WASHINGTON, When Amazon canceled its plans to build an expansive corporate campus in New York City this week, officials more than 200 miles away in Northern Virginia decided to make a statement
Their message: Their region has its act together, they have been far more prepared, and they were free of drama.
The comments came from those in the area that has branded itself National Landing, an amalgamation of Arlington and Alexandria neighborhoods that was the other winner in Amazon’s sweepstakes last year to award massive new campuses.
But after landing Amazon, National Landing faded from the spotlight as attention focused on New York City.
New York, lawmakers, progressive activists and union leaders began contending that Amazon, one of the world’s biggest tech companies, did not deserve nearly $3 billion in government incentives to open a campus there.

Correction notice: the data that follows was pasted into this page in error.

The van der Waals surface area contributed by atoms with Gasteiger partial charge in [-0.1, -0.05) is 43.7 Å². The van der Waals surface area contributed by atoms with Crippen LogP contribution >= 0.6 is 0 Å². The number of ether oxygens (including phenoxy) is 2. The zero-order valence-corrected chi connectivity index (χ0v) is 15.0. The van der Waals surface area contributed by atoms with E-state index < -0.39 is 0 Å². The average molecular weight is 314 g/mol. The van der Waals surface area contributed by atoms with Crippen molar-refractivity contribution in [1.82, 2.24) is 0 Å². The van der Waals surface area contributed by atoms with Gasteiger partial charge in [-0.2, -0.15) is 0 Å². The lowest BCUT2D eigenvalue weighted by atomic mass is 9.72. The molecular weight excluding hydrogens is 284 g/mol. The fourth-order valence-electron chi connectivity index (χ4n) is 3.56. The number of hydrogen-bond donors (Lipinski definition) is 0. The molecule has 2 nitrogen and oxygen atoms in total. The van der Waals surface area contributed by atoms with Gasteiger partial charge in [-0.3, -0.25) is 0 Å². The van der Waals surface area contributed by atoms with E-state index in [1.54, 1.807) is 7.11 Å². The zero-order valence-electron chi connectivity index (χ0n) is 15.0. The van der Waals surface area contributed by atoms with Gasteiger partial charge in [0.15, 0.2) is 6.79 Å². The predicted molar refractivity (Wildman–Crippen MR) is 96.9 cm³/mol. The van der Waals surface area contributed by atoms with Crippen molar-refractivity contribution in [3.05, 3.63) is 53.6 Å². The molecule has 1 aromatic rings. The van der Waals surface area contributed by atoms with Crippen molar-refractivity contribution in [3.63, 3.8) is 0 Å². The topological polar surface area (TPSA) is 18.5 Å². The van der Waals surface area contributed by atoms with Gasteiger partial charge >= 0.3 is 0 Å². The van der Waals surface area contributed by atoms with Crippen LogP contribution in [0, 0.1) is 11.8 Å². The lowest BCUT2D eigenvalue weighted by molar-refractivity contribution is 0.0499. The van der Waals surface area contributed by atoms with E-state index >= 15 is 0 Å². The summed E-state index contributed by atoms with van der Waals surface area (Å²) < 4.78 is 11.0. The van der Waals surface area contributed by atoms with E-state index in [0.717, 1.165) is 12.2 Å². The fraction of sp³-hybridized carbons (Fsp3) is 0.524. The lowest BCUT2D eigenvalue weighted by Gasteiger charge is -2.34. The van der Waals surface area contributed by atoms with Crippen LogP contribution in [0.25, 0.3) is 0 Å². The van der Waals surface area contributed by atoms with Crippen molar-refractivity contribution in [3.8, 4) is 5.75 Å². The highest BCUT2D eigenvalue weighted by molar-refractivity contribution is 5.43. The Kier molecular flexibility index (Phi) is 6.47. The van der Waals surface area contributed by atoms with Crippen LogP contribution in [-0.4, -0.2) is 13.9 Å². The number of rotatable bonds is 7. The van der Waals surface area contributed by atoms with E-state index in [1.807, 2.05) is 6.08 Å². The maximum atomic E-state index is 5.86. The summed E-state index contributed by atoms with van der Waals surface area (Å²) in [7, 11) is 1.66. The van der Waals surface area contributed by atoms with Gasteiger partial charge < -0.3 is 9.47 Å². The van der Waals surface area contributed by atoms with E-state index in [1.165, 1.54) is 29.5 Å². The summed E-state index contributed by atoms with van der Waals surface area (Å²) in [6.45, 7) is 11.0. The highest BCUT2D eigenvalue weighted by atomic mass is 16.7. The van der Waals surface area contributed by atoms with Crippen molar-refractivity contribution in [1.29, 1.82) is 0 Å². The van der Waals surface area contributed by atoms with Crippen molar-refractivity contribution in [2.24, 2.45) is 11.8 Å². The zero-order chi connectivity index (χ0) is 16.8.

The politicking grew heated. Then came Amazon’s very public breakup with New York on Thursday.
Amazon said about New York in a statement. In Northern Virginia, officials wasted little time. Within hours, Christian Dorsey, the chairman of the Arlington County Board, held a call with reporters.
“I can’t speculate what went wrong” in New York, Mr.
“It highlighted a particular community dynamic in a region that has its act together,” Mr. Dorsey said. added that Amazon hadn’t changed its plans to bring 25,000 jobs to National Landing by 2030, with the potential to increase that to 38,000 employees later.
Monica Backmon, the executive director of the Northern Virginia Transportation Authority, was even more direct.